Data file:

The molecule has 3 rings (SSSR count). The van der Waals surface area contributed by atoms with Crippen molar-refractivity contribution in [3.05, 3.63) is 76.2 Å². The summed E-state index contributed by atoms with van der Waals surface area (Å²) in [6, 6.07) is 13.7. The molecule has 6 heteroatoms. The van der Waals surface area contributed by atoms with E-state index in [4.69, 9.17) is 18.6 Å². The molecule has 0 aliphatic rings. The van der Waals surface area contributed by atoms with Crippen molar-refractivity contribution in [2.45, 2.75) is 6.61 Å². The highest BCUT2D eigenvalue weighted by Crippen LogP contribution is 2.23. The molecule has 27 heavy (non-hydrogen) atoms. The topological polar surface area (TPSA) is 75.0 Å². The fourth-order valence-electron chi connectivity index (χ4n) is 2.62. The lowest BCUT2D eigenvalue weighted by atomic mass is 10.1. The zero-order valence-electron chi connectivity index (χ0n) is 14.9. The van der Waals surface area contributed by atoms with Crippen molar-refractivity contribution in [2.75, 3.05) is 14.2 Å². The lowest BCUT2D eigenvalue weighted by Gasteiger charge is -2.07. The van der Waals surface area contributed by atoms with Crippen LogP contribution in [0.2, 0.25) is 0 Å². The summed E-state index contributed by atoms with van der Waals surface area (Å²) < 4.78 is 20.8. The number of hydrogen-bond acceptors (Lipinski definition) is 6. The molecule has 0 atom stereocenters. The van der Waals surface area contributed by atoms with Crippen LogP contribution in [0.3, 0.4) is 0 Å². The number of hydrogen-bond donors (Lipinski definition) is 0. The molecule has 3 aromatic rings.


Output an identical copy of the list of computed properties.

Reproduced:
The molecule has 3 rings (SSSR count). The van der Waals surface area contributed by atoms with Crippen molar-refractivity contribution in [3.05, 3.63) is 76.2 Å². The summed E-state index contributed by atoms with van der Waals surface area (Å²) in [6, 6.07) is 13.7. The molecule has 6 heteroatoms. The van der Waals surface area contributed by atoms with E-state index in [4.69, 9.17) is 18.6 Å². The molecule has 0 aliphatic rings. The van der Waals surface area contributed by atoms with Crippen molar-refractivity contribution in [2.45, 2.75) is 6.61 Å². The highest BCUT2D eigenvalue weighted by Crippen LogP contribution is 2.23. The molecule has 27 heavy (non-hydrogen) atoms. The topological polar surface area (TPSA) is 75.0 Å². The fourth-order valence-electron chi connectivity index (χ4n) is 2.62. The lowest BCUT2D eigenvalue weighted by atomic mass is 10.1. The zero-order valence-electron chi connectivity index (χ0n) is 14.9. The van der Waals surface area contributed by atoms with Crippen molar-refractivity contribution in [2.75, 3.05) is 14.2 Å². The lowest BCUT2D eigenvalue weighted by Gasteiger charge is -2.07. The van der Waals surface area contributed by atoms with Crippen LogP contribution in [0.2, 0.25) is 0 Å². The summed E-state index contributed by atoms with van der Waals surface area (Å²) < 4.78 is 20.8. The number of hydrogen-bond acceptors (Lipinski definition) is 6. The molecule has 0 atom stereocenters. The van der Waals surface area contributed by atoms with Crippen LogP contribution in [0.3, 0.4) is 0 Å². The number of hydrogen-bond donors (Lipinski definition) is 0. The molecule has 3 aromatic rings.